Make planting a routine work. In order to ensure high protection of soil resources, try to plant trees in open fields and motivate others to do the same. Keep a healthy garden at home, near industrial areas and public spaces to keep the soil healthy and intact. Since soil erosion is the biggest enemy of soil, plants will help in reducing its impact and ensure greater strength to the foundation of soil.
Soil is one of the most significant parts of the ecosystem, contributing to our food, water and energy and playing an important part in reducing the impact of climate change.
So it’s up to us to keep it save for having a better future in all aspects of our life.
Religions and soil
Without doubt all social issues have been influenced by Religion. Environmental issues like other social topics, have been influenced by religion. Saving soil and prevent polluting it, also is considered by religions worldwide. Here, we want to bring some religious texts that order believers to respect the soil as a sign of God’s creation.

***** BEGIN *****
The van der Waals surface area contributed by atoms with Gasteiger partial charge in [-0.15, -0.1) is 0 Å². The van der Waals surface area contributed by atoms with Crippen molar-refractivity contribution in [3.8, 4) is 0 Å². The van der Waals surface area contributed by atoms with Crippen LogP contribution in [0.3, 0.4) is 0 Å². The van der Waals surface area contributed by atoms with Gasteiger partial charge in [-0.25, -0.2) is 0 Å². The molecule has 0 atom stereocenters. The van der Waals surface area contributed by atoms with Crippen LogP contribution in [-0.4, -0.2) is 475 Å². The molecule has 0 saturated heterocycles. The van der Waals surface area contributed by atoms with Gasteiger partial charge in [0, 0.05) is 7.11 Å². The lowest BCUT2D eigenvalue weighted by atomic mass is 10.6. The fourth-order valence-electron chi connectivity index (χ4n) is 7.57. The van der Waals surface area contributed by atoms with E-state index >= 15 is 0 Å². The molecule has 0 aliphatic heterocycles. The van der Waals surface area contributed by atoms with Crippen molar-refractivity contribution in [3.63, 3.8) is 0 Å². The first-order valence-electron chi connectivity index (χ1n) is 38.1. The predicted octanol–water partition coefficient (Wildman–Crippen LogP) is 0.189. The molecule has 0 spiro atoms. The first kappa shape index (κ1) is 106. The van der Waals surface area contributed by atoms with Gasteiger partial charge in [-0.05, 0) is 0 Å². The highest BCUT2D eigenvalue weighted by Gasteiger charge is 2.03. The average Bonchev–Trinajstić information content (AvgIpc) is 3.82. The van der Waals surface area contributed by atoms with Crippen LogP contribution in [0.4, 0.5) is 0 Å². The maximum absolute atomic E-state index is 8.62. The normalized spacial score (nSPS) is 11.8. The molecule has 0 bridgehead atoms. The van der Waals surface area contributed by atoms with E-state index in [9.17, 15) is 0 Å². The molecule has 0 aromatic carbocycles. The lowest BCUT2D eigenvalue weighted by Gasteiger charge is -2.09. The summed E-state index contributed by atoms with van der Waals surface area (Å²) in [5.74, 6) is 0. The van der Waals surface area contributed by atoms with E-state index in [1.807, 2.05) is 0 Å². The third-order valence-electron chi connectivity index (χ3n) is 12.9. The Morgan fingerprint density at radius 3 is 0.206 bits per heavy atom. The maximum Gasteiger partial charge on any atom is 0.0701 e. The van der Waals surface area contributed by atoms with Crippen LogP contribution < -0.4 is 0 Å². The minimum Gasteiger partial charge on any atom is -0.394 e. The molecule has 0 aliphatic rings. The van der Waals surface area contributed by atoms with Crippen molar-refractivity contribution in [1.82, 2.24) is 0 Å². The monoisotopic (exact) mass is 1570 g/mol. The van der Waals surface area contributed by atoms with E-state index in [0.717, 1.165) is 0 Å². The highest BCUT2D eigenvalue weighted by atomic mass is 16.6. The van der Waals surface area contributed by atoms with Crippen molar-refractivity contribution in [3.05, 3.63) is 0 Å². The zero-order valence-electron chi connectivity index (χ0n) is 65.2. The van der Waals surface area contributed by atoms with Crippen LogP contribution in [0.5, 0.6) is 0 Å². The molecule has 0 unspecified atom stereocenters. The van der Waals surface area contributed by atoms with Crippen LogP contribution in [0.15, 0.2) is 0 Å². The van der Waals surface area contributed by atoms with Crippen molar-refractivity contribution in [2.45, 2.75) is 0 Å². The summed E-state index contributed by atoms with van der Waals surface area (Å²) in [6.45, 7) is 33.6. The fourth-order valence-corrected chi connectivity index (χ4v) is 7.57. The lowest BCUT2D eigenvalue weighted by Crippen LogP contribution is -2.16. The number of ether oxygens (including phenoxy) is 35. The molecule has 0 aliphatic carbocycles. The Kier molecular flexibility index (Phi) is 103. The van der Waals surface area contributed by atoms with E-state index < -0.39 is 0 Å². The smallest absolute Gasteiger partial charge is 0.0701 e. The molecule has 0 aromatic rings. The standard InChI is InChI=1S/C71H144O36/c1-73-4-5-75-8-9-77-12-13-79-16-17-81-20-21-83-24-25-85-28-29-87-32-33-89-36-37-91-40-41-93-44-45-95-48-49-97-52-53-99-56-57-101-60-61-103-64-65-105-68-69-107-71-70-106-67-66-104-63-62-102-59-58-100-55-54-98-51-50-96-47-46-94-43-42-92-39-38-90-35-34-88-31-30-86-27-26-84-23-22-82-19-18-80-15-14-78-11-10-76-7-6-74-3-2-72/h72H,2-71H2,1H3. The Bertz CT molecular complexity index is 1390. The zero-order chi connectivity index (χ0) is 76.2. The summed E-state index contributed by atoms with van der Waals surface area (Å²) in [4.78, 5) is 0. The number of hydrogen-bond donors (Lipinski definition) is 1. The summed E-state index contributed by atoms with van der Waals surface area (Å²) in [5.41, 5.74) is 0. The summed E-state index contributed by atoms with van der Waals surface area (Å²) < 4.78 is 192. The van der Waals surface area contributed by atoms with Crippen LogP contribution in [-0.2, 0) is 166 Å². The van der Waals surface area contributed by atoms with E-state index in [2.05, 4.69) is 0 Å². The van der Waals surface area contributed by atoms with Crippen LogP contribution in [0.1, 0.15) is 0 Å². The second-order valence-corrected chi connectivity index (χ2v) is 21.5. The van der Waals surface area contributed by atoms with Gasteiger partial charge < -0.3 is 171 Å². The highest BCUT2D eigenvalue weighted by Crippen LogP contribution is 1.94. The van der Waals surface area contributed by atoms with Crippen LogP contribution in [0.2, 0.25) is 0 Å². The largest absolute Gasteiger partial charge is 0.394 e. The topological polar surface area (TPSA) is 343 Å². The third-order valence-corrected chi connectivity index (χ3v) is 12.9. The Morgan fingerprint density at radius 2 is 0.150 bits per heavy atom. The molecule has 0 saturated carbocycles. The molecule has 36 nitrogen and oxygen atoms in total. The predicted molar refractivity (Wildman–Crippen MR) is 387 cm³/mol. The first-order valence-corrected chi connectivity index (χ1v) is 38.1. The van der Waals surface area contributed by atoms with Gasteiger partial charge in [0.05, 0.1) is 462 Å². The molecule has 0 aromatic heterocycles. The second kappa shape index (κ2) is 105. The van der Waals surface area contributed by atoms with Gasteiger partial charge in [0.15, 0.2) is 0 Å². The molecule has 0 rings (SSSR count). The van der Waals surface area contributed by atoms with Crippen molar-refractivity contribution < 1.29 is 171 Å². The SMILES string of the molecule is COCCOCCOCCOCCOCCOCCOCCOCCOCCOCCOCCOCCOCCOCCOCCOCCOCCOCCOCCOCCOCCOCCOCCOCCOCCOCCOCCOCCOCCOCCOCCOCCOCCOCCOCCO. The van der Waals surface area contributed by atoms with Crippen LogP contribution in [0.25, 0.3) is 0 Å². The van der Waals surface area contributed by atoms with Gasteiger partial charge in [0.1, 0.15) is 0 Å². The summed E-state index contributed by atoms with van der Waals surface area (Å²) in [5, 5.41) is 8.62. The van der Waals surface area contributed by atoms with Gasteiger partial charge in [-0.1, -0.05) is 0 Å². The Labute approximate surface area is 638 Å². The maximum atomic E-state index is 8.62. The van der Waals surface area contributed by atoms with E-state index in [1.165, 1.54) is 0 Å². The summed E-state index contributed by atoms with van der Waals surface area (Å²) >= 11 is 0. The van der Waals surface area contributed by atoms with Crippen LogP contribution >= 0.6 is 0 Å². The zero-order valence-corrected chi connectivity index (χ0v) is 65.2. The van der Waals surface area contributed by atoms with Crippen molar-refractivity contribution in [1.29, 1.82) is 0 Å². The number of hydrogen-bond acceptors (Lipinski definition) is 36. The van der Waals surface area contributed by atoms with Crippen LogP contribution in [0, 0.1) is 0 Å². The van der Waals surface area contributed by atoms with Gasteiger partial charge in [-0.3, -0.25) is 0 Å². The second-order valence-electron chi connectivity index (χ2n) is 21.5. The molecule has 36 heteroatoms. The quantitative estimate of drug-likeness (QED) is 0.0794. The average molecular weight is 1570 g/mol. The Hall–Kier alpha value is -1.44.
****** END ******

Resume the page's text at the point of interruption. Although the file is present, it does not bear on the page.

The Jewish law, including biblical, Talmudic and rabbinic law is called “Halvah”. The genius of halvah has been its ability to apply the knowledge of ancient principles to ever-new situations. No need to restate that this Jewish law is a best sign of saving environment because of including religious content. A good example for this claim is that every damage such as littering in public places is also included in the prohibition against causing damage -if not according to the letter of halvah, then according to its spirit.
The Talmud also teaches followers that wasting or destroying anything on earth is wrong and soil pollution is the worst. Pollution is an insult to the world God created.
So, controlling pollution is a very important and ancient priority in Jewish law. It’s found that detailed regulations to regulate nuisances were put into place close to two thousand years ago. According to the Jewish, they believe that air, water, soil and noise all come under pollution.